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Grow Your Food for Free
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Grow Your Food for Free

Andy McKee

19th May, 2011

Packed with useful nuggets of advice; Dave Hamilton’s tome, says Andy McKee, has everything you need to kick start a more self-sufficient way of life

Growing food is officially sexy at the moment. You can tell this from the growing list of celebrity chefs like Jamie Oliver and Nigel Slater who are crowbarring themselves into the grow-your-own market, once the preserve of actual gardeners. This has done a lot to dispel the anoraks-at-dawn image of the amateur veg gardener, so perhaps it's no bad thing -  but what a pleasure it has been to read a gardening book that doesn't send the reader scurrying off to the garden centre every five minutes.

Grow Your Own Food for Free (Well, Almost) by Dave Hamilton is all about gardening without spending money. Rather than dealing too much with actual gardening advice, which after all you can get from pretty much any book, the watchwords here are reusing and recycling. Whether it's planting a wildlife corner or making a tunnel cloche out of - well, nothing much, really - this book points you firmly away from the shops. It directs you instead to take a good look at what you've already got, or what other people are giving away for free.

Ellie Mains' artwork, following the primitive style much used by the Transition network, makes clear that this is a twenty-first century book. This echoes the book's anti-consumerist philosophy, which is made apparent right from the start, including in the opening paragraphs. Hamilton is, without doubt, a writer who wears his heart on his homespun sleeve.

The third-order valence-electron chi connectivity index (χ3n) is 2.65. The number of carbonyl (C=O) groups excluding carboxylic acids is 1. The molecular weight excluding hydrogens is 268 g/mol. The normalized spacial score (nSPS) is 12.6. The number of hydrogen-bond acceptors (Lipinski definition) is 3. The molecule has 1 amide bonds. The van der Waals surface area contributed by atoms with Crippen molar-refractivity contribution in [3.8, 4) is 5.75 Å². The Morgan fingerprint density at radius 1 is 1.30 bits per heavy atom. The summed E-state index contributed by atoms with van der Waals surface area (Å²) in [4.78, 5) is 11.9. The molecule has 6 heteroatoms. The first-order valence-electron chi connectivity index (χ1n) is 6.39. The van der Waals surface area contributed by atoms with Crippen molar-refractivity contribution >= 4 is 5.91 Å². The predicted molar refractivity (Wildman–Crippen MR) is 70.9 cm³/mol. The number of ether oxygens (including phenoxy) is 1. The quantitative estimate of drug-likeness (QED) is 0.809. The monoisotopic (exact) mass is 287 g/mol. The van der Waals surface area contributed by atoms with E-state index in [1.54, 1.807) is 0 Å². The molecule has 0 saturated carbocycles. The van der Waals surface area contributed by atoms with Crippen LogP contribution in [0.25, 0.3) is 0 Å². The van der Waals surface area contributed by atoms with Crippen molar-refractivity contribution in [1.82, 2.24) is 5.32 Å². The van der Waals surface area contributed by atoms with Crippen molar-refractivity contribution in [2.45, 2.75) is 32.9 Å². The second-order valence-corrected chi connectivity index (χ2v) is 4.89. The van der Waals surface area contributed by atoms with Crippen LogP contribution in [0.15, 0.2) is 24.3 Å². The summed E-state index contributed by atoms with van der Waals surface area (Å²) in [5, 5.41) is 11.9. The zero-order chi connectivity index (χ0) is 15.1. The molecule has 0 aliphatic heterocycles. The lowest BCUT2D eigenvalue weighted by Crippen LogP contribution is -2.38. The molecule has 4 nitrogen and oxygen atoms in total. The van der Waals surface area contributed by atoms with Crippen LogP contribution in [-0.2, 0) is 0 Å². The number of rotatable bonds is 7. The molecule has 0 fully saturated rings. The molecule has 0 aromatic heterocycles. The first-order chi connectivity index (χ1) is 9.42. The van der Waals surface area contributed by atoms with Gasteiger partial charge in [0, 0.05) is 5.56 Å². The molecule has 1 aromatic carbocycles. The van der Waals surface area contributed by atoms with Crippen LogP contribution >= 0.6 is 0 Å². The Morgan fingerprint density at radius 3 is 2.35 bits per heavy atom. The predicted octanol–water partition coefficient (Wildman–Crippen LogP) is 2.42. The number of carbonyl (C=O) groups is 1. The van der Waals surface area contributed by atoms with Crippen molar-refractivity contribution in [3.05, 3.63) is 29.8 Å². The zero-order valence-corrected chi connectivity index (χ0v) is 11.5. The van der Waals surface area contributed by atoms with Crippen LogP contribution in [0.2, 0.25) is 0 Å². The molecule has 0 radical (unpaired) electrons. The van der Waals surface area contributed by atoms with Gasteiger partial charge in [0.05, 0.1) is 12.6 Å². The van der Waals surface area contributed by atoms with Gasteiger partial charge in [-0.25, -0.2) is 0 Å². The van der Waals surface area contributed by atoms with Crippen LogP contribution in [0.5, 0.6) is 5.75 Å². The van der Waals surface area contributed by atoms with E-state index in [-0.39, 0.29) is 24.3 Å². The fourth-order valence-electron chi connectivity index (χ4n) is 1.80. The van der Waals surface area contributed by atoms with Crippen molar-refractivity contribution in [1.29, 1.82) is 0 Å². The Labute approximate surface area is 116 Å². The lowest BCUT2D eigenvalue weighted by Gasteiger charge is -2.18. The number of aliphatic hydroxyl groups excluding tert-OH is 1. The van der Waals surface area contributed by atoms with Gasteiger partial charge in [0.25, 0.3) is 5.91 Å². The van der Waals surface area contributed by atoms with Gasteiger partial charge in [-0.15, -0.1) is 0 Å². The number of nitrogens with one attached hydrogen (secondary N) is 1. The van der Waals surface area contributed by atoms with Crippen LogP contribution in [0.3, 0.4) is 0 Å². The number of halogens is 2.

Aimed squarely at urban gardeners, the book concentrates on advice for the small scale. The scope, on the other hand, is wide. The growing of food is a large and varied subject, and a single volume can do no more than provide an overview of each. This is what Grow Your Food for Free does very effectively, punctuated with detailed practical advice picked out in coloured boxes to separate it from the text.

There are some real gems here; for example, Hamilton telling you how to make an apple picker out of a two-litre fizzy drinks bottle and a broom handle. In fact there are so many of them that some pages look a little cluttered, but to leave any of them out would be unforgiveable - and I can only wonder about the material that there wasn't room to include. Grow Your Food for Free is inspirational rather than instructive in tone. It’s just the book for anyone itching to get started on backyard self-sufficiency but is put off by the outlay. It would also be a perfect present for those friends – and we all have them – who gaze at the hanging garland of apple rings drying in the conservatory, and pronounce us barking mad.

Grow Your Own Food for Free (Well, Almost) by Dave Hamilton costs £14.95 and is published by Green Books

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